Duque poured gasoline on the pyre, dressing up as a policeman and doing fist-bumping photo ops with police in their CAIs days after the massacre. The message from the executive branch of power was clear and really it was no surprise when the “social explosion” finally erupted seven months later that some police believed they would be able to act with impunity. Some 40 people, bystanders and protesters, were killed by police during the 2021 protests.

Above: Posters of those killed by police bullets during protests on the 9th of September 2020 in Bogotá after the beating to death of Javier Ordoñez who was murdered in Engativá, Bogota. The other victims: Julián Gonzaléz, in Kennedy; Angie Paola Baquero, Fredy Alexander Mahecha, German Smith in Suba, Bogotá; Andrés Felipe Rodríguez, Jaider Fonseca, Cristian Camilo Hernández in Usaquén; Marcela Zuñiga in Soacha to the south of the capital.

The posters also show other homicides committed by police: Duván Álvarez in Ciudadela Sucre, Soacha; Harold Payares in San Francisco, Cartagena; Jaider Brochero in Codazzi, César; Estela Valencia in Buenaventura; Janner García in Puerto Tejada, Cauca. And those detained and beaten to death by police: Anderson Arboleda – Puerto Tejada, Cauca; Ángel Revelo in Cumbal, Nariño.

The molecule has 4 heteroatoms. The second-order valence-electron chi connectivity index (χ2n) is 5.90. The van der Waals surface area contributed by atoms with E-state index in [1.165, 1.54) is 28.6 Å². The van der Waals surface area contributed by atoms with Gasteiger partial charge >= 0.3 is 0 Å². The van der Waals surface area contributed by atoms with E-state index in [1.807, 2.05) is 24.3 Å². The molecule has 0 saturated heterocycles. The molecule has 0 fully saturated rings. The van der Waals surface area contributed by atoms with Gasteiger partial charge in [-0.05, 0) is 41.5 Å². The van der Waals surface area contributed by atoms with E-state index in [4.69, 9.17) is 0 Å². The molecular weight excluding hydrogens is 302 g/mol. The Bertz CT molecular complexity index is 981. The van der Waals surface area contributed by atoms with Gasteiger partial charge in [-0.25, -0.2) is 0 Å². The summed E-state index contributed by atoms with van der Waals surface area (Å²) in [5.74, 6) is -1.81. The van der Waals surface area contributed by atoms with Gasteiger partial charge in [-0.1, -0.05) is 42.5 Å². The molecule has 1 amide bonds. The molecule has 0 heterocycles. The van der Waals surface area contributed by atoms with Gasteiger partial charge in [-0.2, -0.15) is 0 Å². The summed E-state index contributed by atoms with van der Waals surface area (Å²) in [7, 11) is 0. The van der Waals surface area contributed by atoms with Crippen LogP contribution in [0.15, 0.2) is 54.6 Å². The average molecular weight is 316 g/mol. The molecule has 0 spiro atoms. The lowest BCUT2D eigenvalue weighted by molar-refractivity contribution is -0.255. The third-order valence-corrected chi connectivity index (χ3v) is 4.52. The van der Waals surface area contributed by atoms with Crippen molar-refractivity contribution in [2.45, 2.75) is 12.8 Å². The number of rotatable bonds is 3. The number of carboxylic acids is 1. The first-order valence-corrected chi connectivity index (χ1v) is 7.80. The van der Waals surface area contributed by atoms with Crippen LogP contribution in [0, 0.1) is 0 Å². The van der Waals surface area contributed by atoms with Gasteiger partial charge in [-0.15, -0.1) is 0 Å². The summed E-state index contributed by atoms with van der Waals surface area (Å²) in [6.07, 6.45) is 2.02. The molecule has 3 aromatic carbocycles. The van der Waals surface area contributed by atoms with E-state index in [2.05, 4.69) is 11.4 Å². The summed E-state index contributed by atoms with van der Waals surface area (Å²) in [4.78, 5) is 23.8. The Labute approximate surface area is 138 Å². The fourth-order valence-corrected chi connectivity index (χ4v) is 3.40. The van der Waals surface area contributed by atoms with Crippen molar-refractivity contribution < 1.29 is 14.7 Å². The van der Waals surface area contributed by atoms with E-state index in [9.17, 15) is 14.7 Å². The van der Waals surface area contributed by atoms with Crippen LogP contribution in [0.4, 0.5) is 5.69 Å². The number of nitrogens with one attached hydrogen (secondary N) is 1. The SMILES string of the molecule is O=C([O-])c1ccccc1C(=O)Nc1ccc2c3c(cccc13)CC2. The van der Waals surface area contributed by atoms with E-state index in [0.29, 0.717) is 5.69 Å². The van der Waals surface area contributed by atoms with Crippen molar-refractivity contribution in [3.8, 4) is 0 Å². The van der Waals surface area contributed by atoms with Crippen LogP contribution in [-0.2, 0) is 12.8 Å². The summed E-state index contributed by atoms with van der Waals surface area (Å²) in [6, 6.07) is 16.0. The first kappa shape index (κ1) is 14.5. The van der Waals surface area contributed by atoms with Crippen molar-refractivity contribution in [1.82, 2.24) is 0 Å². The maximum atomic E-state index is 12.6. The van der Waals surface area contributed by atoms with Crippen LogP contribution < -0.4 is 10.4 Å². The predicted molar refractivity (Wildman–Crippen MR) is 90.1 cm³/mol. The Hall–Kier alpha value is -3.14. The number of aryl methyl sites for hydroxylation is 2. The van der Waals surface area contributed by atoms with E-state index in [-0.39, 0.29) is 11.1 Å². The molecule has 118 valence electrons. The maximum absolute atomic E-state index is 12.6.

During the Paro of 2021, there were a further 40 victims of homicide, 35 cases of sexual violence, and 103 cases of eye injuries in which the police and ESMAD were implicated. *

* – according to investigations by Temblores, Cuestión Publica and Paiis.

For the social networks – a bystander films a peaceful march protesting the murders of community, environmental and indigenous activists.

Avenida Oriental – 4 September 2020

For the social networks – Some protesters film the police station after it was firebombed in the minutes before the march was dispersed by water canon and gases.

Avenida Oriental – 21 Sept 2020

In Medellín, after the 9S massacre, protests would invariably end in clashes with police. It would only be a minority of protesters involved and public infrastructure was the principal target of this venting of anger. Over a few weeks, traffic lights, pedestrian crossings, bus stops and trash bins ceased to exist in the city centre. Crossing the road or negotiating a crossroads, always somewhat precarious activities in Medellín, became ever more so. I resented these acts of visceral vandalism as they were rather pointless and were in areas predominantly used by lower middle class and poorer folk. It was not strategic and was hardly the way to win hearts and minds!

In Medellín, under the new mayoral administration, the police were on a short leash and did not exercise the excesses seen in other Colombian cities. Trashing pedestrian crossings and painting graffiti was tolerated and would not provoke an immediate, decisive response but smashing up banks and private property was a red line that when crossed would provoke the intervention of the ESMAD who would intervene to break up and disperse the crowds.